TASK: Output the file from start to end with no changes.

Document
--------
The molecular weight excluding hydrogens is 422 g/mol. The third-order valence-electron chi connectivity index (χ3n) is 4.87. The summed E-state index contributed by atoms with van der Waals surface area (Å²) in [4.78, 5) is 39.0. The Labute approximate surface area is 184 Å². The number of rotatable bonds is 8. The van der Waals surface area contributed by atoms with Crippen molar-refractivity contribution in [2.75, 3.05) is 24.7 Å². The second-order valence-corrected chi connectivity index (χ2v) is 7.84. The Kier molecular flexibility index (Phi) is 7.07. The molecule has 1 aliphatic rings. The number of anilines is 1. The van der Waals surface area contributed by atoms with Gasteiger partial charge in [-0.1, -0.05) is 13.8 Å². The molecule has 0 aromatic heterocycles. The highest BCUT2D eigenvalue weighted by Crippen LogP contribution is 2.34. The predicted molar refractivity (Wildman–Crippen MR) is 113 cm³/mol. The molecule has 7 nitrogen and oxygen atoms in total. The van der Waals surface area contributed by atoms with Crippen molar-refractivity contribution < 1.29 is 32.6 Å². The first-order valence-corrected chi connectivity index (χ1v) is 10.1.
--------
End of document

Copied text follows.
The molecular weight excluding hydrogens is 422 g/mol. The third-order valence-electron chi connectivity index (χ3n) is 4.87. The summed E-state index contributed by atoms with van der Waals surface area (Å²) in [4.78, 5) is 39.0. The Labute approximate surface area is 184 Å². The number of rotatable bonds is 8. The van der Waals surface area contributed by atoms with Crippen molar-refractivity contribution in [2.75, 3.05) is 24.7 Å². The second-order valence-corrected chi connectivity index (χ2v) is 7.84. The Kier molecular flexibility index (Phi) is 7.07. The molecule has 1 aliphatic rings. The number of anilines is 1. The van der Waals surface area contributed by atoms with Gasteiger partial charge in [-0.1, -0.05) is 13.8 Å². The molecule has 0 aromatic heterocycles. The highest BCUT2D eigenvalue weighted by Crippen LogP contribution is 2.34. The predicted molar refractivity (Wildman–Crippen MR) is 113 cm³/mol. The molecule has 7 nitrogen and oxygen atoms in total. The van der Waals surface area contributed by atoms with Crippen molar-refractivity contribution < 1.29 is 32.6 Å². The first-order valence-corrected chi connectivity index (χ1v) is 10.1.